Awais Aftab, MD, and author Audrey Clare Farley, PhD, discuss Girls and Their Monsters: The Genain Quadruplets and the Making of Madness in America.
“The Genain quadruplets have really gone down in psychiatric history for being the ‘poster girls’ for psychiatric genetics.”
In Girls and Their Monsters: The Genain Quadruplets and the Making of Madness in America, author Audrey Clare Farley, PhD, explores the lives of the Genain quadruplets, 4 sisters who were all diagnosed with schizophrenia and ultimately became part of the efforts by the National Institute of Mental Health (NIMH) to better understand the genetics of schizophrenia.
In this interview with Psychiatric Times® Editorial Board Member Awais Aftab, MD, about Girls and Their Monsters, Farley discusses the quadruplets’ lives, their impact on psychiatric history, NIMH’s research on them between the 1950s and 1990s, and the role of sexual and racial trauma in mental illness and psychiatric research.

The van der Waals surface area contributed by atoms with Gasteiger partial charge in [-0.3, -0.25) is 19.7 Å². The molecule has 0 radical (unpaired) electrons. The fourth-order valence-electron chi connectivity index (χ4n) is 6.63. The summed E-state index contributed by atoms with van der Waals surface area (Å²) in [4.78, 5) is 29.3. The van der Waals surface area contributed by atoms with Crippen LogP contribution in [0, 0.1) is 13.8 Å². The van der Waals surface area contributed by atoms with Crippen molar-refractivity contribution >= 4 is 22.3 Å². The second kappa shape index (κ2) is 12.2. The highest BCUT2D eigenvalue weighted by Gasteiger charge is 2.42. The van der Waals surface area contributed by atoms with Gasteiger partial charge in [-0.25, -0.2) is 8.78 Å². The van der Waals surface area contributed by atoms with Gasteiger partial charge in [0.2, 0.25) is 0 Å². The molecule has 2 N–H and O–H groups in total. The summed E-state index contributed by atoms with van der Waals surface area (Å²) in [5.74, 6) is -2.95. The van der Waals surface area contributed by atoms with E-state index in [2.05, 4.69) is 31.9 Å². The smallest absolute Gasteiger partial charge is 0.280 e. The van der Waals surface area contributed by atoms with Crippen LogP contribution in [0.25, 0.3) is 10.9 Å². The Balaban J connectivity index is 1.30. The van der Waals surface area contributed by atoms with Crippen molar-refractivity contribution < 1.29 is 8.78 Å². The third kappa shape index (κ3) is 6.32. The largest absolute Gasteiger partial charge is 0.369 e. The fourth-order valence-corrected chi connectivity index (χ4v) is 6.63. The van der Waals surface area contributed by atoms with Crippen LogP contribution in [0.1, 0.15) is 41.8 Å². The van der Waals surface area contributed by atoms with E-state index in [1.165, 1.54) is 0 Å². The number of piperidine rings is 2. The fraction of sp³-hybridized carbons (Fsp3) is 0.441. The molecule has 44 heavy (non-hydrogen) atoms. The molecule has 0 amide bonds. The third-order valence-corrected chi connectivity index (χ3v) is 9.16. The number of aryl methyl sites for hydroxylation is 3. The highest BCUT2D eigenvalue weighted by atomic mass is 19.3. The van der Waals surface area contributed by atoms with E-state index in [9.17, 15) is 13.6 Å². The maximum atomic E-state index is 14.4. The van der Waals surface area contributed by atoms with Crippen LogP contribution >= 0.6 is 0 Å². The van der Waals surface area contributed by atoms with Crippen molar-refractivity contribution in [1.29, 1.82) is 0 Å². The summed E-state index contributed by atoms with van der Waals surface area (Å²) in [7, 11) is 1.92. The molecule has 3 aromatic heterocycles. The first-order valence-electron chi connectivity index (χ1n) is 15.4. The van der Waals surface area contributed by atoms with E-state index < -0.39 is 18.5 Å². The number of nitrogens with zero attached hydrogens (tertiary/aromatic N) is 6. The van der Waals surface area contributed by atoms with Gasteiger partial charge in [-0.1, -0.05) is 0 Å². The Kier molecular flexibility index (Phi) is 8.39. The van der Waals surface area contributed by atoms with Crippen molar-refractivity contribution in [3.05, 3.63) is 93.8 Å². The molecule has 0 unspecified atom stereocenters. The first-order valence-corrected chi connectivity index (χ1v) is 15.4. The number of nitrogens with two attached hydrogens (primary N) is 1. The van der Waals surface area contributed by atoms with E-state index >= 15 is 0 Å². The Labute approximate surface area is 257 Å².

Dr Aftab is a psychiatrist in Cleveland, Ohio, and clinical assistant professor of psychiatry at Case Western Reserve University. He has been actively involved in initiatives to educate psychiatrists and trainees on the intersection of philosophy and psychiatry. He leads the interview series “Conversations in Critical Psychiatry” for Psychiatric Times and he writes for his Substack newsletter “Psychiatry at the Margins.” He is also a member of the Psychiatric Times Editorial Board.
Dr Farley is a writer, editor, and scholar of 20th-century American culture with special interests in science and religion. She is the author of The Unfit Heiress: The Tragic Life and Scandalous Sterilization of Ann Cooper Hewitt and Girls and Their Monsters: The Genain Quadruplets and the Making of Madness in America, and her essays have appeared in The Atlantic, The New Republic, The Washington Post, and many other outlets.